There is good news when it comes to infection prevention! The Centers for Disease Control (CDC) reports that between 2011 and 2014 there was a 13% decrease in hospital-based Methicillin resistant Staphylococcus aureus (MRSA). This is a serious and difficult to treat bacteria that can lead to severe infections. There is also noted to be a decrease in surgical site infections. Healthcare systems have been doing a good job of monitoring infection rates, the cause of infection, and treatments. This is to provide the best and safest healthcare possible for patients. If you have Diabetes, are undergoing chemotherapy, or have an immune-suppressing disease such as HIV, you are at an increased risk of infection and should take extra precautions for infection prevention.
Not only with the doctor, but with the patient and their visitors. The most important step is good hand hygiene. Hands should be washed, or hand sanitizer used, before entering and when leaving a patient room. This will help to prevent the spread of infection to both the patient and to other patients in the healthcare facility.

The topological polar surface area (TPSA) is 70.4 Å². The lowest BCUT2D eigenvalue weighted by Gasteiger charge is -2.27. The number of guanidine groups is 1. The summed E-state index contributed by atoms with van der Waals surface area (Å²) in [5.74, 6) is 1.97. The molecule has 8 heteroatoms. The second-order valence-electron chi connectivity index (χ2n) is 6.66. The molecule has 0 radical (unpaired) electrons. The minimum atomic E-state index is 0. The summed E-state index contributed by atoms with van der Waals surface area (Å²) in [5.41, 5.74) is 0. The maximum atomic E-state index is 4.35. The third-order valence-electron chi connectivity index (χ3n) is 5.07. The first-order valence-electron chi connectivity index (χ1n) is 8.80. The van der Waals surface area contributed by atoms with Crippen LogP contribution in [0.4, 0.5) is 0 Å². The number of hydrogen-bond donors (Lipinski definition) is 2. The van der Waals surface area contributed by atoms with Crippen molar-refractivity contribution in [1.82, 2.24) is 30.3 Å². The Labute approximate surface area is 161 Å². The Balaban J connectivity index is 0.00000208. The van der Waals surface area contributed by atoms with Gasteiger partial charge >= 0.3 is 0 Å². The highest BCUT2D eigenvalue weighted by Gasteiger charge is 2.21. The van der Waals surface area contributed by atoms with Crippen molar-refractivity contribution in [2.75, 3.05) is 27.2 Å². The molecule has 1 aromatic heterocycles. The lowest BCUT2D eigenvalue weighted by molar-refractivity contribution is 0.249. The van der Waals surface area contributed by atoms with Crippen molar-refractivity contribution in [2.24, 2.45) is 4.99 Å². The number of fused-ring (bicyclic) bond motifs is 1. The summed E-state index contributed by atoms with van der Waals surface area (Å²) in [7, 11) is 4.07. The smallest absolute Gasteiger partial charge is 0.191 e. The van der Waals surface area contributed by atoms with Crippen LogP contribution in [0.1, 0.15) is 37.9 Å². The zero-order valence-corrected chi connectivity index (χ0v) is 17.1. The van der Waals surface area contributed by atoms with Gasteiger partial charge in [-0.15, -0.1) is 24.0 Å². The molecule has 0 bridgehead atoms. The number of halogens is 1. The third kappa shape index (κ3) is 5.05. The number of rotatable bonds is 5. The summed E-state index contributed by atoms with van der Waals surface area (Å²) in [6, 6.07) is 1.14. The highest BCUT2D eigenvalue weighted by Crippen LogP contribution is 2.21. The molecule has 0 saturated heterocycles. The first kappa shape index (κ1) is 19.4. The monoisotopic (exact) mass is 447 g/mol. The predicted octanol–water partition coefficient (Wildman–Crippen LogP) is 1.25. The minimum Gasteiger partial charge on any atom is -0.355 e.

There are also other ways to prevent the spread of infections:
- If you are sick, stay home.
- Get the appropriate vaccines, for example the flu and pneumonia vaccines.
- Cough or sneeze into a tissue or your arm, then dispose of the tissue immediately.
- Wash your hands frequently.
When it comes to surgical site infections, there are specific signs you should look for. If you notice your surgical site become red, hot, swollen, or oozing, you should notify your doctor immediately. These are all signs of infection and you may need treatment with antibiotics. It is also important to follow your doctor’s post-operative orders for surgical site care, whether it is leaving your bandage clean, dry, and intact or cleaning the site daily.
Hollowbrook Foot Specialists serving the Hudson Valley from Wappingers Falls. Call (845) 298-9074 for your appointment today!
By: Samantha DelRegno D.P.M.